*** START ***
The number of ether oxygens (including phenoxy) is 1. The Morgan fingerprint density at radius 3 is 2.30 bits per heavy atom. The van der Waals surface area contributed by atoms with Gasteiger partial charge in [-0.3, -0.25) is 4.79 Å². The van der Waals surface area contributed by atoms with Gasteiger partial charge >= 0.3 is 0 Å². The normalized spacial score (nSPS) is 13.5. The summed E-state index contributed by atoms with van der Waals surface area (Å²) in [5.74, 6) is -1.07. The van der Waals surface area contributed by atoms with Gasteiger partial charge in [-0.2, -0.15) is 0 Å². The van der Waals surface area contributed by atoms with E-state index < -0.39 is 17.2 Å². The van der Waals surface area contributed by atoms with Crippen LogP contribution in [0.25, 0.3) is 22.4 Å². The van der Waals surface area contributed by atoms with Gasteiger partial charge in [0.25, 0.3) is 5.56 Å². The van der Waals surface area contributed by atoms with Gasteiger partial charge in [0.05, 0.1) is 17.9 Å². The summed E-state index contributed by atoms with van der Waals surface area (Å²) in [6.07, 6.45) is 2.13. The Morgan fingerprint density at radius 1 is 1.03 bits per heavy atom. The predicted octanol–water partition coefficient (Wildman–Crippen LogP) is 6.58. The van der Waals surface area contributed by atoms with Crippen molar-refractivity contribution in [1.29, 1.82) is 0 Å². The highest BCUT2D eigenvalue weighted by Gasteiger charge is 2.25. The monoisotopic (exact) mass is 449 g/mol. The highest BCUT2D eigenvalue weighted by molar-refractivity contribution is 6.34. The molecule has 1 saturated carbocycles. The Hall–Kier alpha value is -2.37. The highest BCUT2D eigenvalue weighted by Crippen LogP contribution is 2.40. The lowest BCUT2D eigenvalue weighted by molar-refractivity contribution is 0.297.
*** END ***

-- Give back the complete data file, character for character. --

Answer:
The number of ether oxygens (including phenoxy) is 1. The Morgan fingerprint density at radius 3 is 2.30 bits per heavy atom. The van der Waals surface area contributed by atoms with Gasteiger partial charge in [-0.3, -0.25) is 4.79 Å². The van der Waals surface area contributed by atoms with Gasteiger partial charge >= 0.3 is 0 Å². The normalized spacial score (nSPS) is 13.5. The summed E-state index contributed by atoms with van der Waals surface area (Å²) in [5.74, 6) is -1.07. The van der Waals surface area contributed by atoms with Gasteiger partial charge in [-0.2, -0.15) is 0 Å². The van der Waals surface area contributed by atoms with E-state index < -0.39 is 17.2 Å². The van der Waals surface area contributed by atoms with Crippen LogP contribution in [0.25, 0.3) is 22.4 Å². The van der Waals surface area contributed by atoms with Gasteiger partial charge in [0.25, 0.3) is 5.56 Å². The van der Waals surface area contributed by atoms with Gasteiger partial charge in [0.05, 0.1) is 17.9 Å². The summed E-state index contributed by atoms with van der Waals surface area (Å²) in [6.07, 6.45) is 2.13. The Morgan fingerprint density at radius 1 is 1.03 bits per heavy atom. The predicted octanol–water partition coefficient (Wildman–Crippen LogP) is 6.58. The van der Waals surface area contributed by atoms with Crippen molar-refractivity contribution in [1.29, 1.82) is 0 Å². The highest BCUT2D eigenvalue weighted by Gasteiger charge is 2.25. The monoisotopic (exact) mass is 449 g/mol. The highest BCUT2D eigenvalue weighted by molar-refractivity contribution is 6.34. The molecule has 1 saturated carbocycles. The Hall–Kier alpha value is -2.37. The highest BCUT2D eigenvalue weighted by Crippen LogP contribution is 2.40. The lowest BCUT2D eigenvalue weighted by molar-refractivity contribution is 0.297.